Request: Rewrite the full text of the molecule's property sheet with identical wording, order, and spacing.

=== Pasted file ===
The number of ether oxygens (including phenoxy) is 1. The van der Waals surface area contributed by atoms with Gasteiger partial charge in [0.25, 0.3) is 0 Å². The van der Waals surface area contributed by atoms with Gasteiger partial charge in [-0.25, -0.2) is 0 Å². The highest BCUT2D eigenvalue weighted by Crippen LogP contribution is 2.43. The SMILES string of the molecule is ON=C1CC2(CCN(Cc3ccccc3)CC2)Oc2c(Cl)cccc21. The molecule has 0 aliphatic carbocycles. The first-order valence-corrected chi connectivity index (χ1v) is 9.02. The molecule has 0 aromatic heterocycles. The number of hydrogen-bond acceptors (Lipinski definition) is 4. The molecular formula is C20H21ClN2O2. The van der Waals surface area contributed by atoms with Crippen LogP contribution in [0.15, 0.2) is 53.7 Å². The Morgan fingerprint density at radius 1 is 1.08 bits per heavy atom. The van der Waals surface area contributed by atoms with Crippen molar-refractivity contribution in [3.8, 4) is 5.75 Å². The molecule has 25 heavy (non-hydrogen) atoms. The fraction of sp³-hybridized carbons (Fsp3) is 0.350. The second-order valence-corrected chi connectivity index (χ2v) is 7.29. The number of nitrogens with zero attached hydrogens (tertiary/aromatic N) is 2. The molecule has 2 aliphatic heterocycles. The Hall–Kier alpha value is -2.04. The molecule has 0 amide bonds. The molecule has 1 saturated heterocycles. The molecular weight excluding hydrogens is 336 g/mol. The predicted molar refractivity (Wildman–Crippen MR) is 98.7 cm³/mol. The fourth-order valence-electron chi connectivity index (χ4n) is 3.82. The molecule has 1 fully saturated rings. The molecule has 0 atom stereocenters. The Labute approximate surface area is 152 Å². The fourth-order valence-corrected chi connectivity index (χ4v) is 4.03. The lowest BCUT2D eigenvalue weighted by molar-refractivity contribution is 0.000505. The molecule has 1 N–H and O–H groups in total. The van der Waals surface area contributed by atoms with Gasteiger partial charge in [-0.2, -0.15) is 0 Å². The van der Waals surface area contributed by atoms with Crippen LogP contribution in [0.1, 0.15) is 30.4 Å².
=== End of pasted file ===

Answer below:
The number of ether oxygens (including phenoxy) is 1. The van der Waals surface area contributed by atoms with Gasteiger partial charge in [0.25, 0.3) is 0 Å². The van der Waals surface area contributed by atoms with Gasteiger partial charge in [-0.25, -0.2) is 0 Å². The highest BCUT2D eigenvalue weighted by Crippen LogP contribution is 2.43. The SMILES string of the molecule is ON=C1CC2(CCN(Cc3ccccc3)CC2)Oc2c(Cl)cccc21. The molecule has 0 aliphatic carbocycles. The first-order valence-corrected chi connectivity index (χ1v) is 9.02. The molecule has 0 aromatic heterocycles. The number of hydrogen-bond acceptors (Lipinski definition) is 4. The molecular formula is C20H21ClN2O2. The van der Waals surface area contributed by atoms with Crippen LogP contribution in [0.15, 0.2) is 53.7 Å². The Morgan fingerprint density at radius 1 is 1.08 bits per heavy atom. The van der Waals surface area contributed by atoms with Crippen molar-refractivity contribution in [3.8, 4) is 5.75 Å². The molecule has 25 heavy (non-hydrogen) atoms. The fraction of sp³-hybridized carbons (Fsp3) is 0.350. The second-order valence-corrected chi connectivity index (χ2v) is 7.29. The number of nitrogens with zero attached hydrogens (tertiary/aromatic N) is 2. The molecule has 2 aliphatic heterocycles. The Hall–Kier alpha value is -2.04. The molecule has 0 amide bonds. The molecule has 1 saturated heterocycles. The molecular weight excluding hydrogens is 336 g/mol. The predicted molar refractivity (Wildman–Crippen MR) is 98.7 cm³/mol. The fourth-order valence-electron chi connectivity index (χ4n) is 3.82. The molecule has 1 fully saturated rings. The molecule has 0 atom stereocenters. The Labute approximate surface area is 152 Å². The fourth-order valence-corrected chi connectivity index (χ4v) is 4.03. The lowest BCUT2D eigenvalue weighted by molar-refractivity contribution is 0.000505. The molecule has 1 N–H and O–H groups in total. The van der Waals surface area contributed by atoms with Gasteiger partial charge in [-0.2, -0.15) is 0 Å². The van der Waals surface area contributed by atoms with Crippen LogP contribution in [0.1, 0.15) is 30.4 Å².